Unsure of how to act, he did what he did best: He went to the studio. Calling in favors and making connections with newer, bolder artists, including the fledgling militant group dead prez, and the outspoken Immortal Technique, Tupac reappeared with his magnum opus, Heaven Can’t Wait.

Brother, I knew when that s**t dropped it was gonna be the end. There was so much fire on that album, mayne. It was like It Takes a Nation 1998. I ain’t even know Hank Shocklee still did beats. Even Johnny J came with some hard s**t. But what was important was the message. That call for unity. For economic empowerment. For Black Self Determination. Man, it was all there. Then ‘Pac took it to another level. Dude got a parade permit for the Washington Monument! Mayne, it aint been nothing that big there since the March on Washington. I mean props to all that Million Man March stuff. But this was different. This was action. We were on the cusp of something new. And then it all came crashing down…

On September 11,1999 Tupac Amaru Shakur left his recording studio at 4:00AM. Another marathon session, no different than the one he was famous for. Knocked out another three songs – just to have in the clip. He was full of nervous energy at the prospect of bringing his new message to the world in the coming days. At the seat of power. He had wrapped the album weeks before, but that was Tupac. Studioholic. As he got to his car, he noticed some rustling in the bushes, but decided to ignore it. He hit the road, half asleep, and decided not to meet up with everyone at the club, but to go home. The half-hour drive seemed to go as normal when ‘Pac began to notice he was being followed. He tried to slow up to see if he could get a license plate number from his mirror, and he noticed diplomatic plates. His hand on the heat, Tupac relaxed. The car behind him got closer. Closer. Closer. Shakur nodded off for a half second and noticed the car right beside him. Lonely road, no other car in sight, and another car playing him close. As he rolled down his window to identify the problem, he failed to notice an obstruction ahead. Shakur swerved at the last minute to avoid it and lost control of the car. He crashed into a tree and was thrown from the car before impact. Amazingly, the other cars didn’t stop to help, nor did they call it in. His body was found the next morning. Tupac Amaru Shakur, on the eve of his greatest and most important moment was dead, at the Young age of 28.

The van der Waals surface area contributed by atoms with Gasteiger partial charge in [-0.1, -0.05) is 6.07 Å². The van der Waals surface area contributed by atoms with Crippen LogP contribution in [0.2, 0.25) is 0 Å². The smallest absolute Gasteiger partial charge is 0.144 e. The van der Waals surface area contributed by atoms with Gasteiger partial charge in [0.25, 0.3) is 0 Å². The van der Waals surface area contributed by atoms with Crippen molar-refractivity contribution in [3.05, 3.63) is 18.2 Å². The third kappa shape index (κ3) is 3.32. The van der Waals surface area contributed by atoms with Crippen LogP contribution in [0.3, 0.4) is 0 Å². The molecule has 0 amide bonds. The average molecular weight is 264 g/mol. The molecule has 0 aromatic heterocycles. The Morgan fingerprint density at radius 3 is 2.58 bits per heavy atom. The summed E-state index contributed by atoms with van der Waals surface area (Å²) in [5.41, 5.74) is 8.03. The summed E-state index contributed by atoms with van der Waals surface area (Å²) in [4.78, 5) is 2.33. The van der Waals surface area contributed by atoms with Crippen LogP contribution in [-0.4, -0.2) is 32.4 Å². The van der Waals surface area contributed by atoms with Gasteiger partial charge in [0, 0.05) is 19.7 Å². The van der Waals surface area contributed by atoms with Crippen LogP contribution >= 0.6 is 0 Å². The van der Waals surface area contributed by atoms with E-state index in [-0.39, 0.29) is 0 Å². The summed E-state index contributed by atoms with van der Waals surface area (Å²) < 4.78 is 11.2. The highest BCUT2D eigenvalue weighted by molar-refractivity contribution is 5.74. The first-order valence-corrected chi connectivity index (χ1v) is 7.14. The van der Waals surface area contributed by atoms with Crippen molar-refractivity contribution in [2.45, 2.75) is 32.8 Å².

Aww man, it just sucked the life out of us. The show had to go on, ‘Pac woulda wanted it that way, but it wasn’t the same. The show didn’t have that passion that fire that only ‘Pac could bring. We had tons of people show up to support and fill his shoes. Biggie wasn’t really into all that pro-Black s**t, but he came through for a set with Kim and that dude, Jay-Z. Chuck D and Cube came in the spirit of Hotep, ya know? Trying to recoup some of that fire. Paris was there too. But it wasn’t the same. Three hundred thousand people showed up, but it just wasn’t the same. Not without him there. But I will say this – when ‘Pac died, n***as got the message, man. You know, they prolly never found out what really went down. They say there was paint from another car on the side of his Benz when they found the wreckage. Amazingly, there’s no footage from any of the tollbooths, as far as cars with that matching paint color. I don’t know why the cameras picked now to not work, they work when I get speeding tickets, but f**k it, man. ‘Pac’s death made us that much closer. We had something to fight for and he left us all charged with doing what we could in our own capacity to make things better for our people. We owe him so much for that. Just a few years ago, on that night in Vegas, that woulda been such a cheap death – mixed up in all kinds of s**t. Making music that really wasn’t him. At odds with is best friend. That s**t would have been such a tragic waste. But this, if you can call it that, it was a good death. What they call a pyhric victory. See, we lost a general. A former soldier who finally got to be a leader. And we all got the message, Hotep.

Picture James Dean fat and balding. Picture Marilyn Monroe with varicose veins. Picture JFK getting into some Clintonian scandal involving some hooker and being impeached. Picture Martin and Coretta divorced after King gets caught with a White woman. Picture Roberto Clemente dropping fly balls and not having the arm to throw out a player from the outfield. Some people have a destiny.

Death can be liberation. Sometimes it allows us to see the greatness, and prevents our giants from depreciating before our eyes. With Pac, we get to appreciate the good, and ponder what might have been. What if…

Rest In Peace Tupac. We’ll mourn you ‘til we join you.